A cat may hide or tuck themselves away and a dog may want more attention that usual. Most pets recover from their spay surgery very quickly and seem like their old selves within a few days.
After bringing her home, you'll want to provide your pet with a quiet area where she can rest. Some pets will be up for a snack within a few hours, some won't have much appetite for up to a full day; both are perfectly normal. If your cat or dog does seem hungry, start with a small portion, about half the size of a normal meal, and see how she handles it. Fresh, cold water should be easily within her reach; staying hydrated will help your pet recover from the anesthesia and avoid nausea when she's up and moving.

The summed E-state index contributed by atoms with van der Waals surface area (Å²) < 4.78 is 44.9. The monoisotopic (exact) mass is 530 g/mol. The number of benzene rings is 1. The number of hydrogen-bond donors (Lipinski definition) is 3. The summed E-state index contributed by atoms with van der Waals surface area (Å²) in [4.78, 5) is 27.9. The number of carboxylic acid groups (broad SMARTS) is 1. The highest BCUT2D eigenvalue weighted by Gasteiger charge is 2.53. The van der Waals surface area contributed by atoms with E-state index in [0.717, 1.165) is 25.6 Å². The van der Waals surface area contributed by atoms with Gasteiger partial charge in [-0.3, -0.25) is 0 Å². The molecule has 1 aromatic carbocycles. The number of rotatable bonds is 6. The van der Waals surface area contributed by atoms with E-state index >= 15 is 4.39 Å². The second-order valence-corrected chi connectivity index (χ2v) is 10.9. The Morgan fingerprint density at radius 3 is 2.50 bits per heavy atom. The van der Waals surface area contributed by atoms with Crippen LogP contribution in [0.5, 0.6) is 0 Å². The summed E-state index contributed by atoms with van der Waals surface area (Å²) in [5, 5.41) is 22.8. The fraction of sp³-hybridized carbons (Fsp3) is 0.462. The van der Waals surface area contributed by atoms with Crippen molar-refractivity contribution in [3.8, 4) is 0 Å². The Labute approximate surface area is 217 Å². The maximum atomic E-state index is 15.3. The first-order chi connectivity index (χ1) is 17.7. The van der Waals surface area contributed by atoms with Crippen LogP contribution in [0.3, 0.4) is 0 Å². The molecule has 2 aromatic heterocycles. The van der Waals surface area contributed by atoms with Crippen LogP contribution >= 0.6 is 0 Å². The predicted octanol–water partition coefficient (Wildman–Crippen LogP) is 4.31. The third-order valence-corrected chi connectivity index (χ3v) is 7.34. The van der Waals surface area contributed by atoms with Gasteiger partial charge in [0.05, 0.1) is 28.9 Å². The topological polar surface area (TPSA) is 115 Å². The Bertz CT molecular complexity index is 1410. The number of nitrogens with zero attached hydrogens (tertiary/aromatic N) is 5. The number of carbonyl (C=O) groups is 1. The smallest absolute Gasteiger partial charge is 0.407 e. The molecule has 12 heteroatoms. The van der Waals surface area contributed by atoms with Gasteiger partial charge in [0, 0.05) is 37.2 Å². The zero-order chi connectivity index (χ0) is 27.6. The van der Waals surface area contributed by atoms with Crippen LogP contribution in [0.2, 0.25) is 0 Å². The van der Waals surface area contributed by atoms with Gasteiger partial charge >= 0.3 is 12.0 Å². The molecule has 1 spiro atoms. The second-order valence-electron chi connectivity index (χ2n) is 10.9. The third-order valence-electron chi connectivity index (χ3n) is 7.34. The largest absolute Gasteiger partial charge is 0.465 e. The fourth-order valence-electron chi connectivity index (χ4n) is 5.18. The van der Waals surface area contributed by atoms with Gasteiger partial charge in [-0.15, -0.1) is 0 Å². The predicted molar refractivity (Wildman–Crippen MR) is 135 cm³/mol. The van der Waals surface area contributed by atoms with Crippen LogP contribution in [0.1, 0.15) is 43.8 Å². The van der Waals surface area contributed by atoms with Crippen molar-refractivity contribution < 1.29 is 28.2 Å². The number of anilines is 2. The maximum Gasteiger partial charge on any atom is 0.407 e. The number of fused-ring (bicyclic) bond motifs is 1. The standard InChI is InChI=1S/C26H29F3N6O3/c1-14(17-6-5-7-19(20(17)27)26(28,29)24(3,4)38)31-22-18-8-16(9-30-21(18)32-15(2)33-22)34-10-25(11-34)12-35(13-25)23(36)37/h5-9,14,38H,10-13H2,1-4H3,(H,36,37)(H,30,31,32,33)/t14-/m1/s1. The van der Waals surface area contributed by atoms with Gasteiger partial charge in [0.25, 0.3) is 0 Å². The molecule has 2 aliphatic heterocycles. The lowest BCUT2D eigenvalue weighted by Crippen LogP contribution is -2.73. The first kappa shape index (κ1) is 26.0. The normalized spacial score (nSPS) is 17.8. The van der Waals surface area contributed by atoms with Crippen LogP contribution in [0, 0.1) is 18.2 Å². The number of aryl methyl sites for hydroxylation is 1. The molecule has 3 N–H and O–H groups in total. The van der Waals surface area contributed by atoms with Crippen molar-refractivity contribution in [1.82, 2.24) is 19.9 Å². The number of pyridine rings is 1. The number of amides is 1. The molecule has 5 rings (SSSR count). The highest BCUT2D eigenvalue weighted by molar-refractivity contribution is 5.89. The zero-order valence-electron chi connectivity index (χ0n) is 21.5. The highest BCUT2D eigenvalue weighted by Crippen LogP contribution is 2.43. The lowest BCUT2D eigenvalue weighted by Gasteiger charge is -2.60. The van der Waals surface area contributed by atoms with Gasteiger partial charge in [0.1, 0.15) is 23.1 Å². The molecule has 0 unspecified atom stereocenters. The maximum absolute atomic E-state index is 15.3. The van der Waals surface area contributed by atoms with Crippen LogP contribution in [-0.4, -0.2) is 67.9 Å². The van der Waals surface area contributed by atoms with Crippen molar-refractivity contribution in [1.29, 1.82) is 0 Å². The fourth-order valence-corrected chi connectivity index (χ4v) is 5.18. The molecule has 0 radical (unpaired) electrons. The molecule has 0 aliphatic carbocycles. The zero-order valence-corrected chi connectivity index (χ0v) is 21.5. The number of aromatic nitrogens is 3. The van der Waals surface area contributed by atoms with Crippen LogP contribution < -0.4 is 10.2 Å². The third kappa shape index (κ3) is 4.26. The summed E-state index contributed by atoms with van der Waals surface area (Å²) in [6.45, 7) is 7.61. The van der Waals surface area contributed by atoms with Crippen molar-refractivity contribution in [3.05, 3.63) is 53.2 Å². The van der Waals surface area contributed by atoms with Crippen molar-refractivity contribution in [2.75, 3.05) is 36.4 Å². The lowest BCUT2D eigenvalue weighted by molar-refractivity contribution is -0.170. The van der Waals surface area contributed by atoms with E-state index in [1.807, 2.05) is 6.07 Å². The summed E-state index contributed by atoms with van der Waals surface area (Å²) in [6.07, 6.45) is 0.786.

Prevent your pet from jumping as much as you can. Remember, she has deep tissue that is healing, which can take up to 3 or 4 weeks. Her incision area will need checked daily for the next week and you'll need to keep her from licking or biting the wound. During the first week, you'll want to avoid baths and any play groups. Until the incision closes, you may also want to swap out your cat's litter for shredded paper.
It may help to break up post spay surgery care into daily, and weekly tasks.